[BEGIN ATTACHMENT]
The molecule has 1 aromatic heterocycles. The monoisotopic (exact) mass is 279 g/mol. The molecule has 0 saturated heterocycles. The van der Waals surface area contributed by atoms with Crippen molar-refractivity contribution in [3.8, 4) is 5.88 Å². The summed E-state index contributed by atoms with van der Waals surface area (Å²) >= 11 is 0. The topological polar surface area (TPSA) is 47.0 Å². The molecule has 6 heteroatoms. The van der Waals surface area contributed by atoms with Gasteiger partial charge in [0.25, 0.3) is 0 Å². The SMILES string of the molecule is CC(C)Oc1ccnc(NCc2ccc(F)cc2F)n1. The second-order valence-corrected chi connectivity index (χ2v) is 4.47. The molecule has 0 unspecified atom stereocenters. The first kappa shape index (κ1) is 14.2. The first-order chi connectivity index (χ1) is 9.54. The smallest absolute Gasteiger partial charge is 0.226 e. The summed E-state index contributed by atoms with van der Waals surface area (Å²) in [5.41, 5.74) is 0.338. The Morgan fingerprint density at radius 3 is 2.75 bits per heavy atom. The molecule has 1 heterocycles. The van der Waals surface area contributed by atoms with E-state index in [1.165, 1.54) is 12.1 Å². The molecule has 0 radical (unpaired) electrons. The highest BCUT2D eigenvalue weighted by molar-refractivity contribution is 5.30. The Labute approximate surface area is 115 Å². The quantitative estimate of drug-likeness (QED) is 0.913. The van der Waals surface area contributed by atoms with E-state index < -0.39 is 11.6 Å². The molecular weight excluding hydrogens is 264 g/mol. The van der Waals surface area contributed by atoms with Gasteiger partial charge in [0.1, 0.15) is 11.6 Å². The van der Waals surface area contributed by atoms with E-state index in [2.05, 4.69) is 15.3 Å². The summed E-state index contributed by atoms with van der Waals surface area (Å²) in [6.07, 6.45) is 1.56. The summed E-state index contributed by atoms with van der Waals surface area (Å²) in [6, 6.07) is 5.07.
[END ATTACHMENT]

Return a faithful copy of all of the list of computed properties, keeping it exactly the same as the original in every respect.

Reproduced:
The molecule has 1 aromatic heterocycles. The monoisotopic (exact) mass is 279 g/mol. The molecule has 0 saturated heterocycles. The van der Waals surface area contributed by atoms with Crippen molar-refractivity contribution in [3.8, 4) is 5.88 Å². The summed E-state index contributed by atoms with van der Waals surface area (Å²) >= 11 is 0. The topological polar surface area (TPSA) is 47.0 Å². The molecule has 6 heteroatoms. The van der Waals surface area contributed by atoms with Gasteiger partial charge in [0.25, 0.3) is 0 Å². The SMILES string of the molecule is CC(C)Oc1ccnc(NCc2ccc(F)cc2F)n1. The second-order valence-corrected chi connectivity index (χ2v) is 4.47. The molecule has 0 unspecified atom stereocenters. The first kappa shape index (κ1) is 14.2. The first-order chi connectivity index (χ1) is 9.54. The smallest absolute Gasteiger partial charge is 0.226 e. The summed E-state index contributed by atoms with van der Waals surface area (Å²) in [5.41, 5.74) is 0.338. The Morgan fingerprint density at radius 3 is 2.75 bits per heavy atom. The molecule has 1 heterocycles. The van der Waals surface area contributed by atoms with E-state index in [1.165, 1.54) is 12.1 Å². The molecule has 0 radical (unpaired) electrons. The highest BCUT2D eigenvalue weighted by molar-refractivity contribution is 5.30. The Labute approximate surface area is 115 Å². The quantitative estimate of drug-likeness (QED) is 0.913. The van der Waals surface area contributed by atoms with E-state index < -0.39 is 11.6 Å². The molecular weight excluding hydrogens is 264 g/mol. The van der Waals surface area contributed by atoms with Gasteiger partial charge in [0.1, 0.15) is 11.6 Å². The van der Waals surface area contributed by atoms with E-state index in [2.05, 4.69) is 15.3 Å². The summed E-state index contributed by atoms with van der Waals surface area (Å²) in [6.07, 6.45) is 1.56. The summed E-state index contributed by atoms with van der Waals surface area (Å²) in [6, 6.07) is 5.07.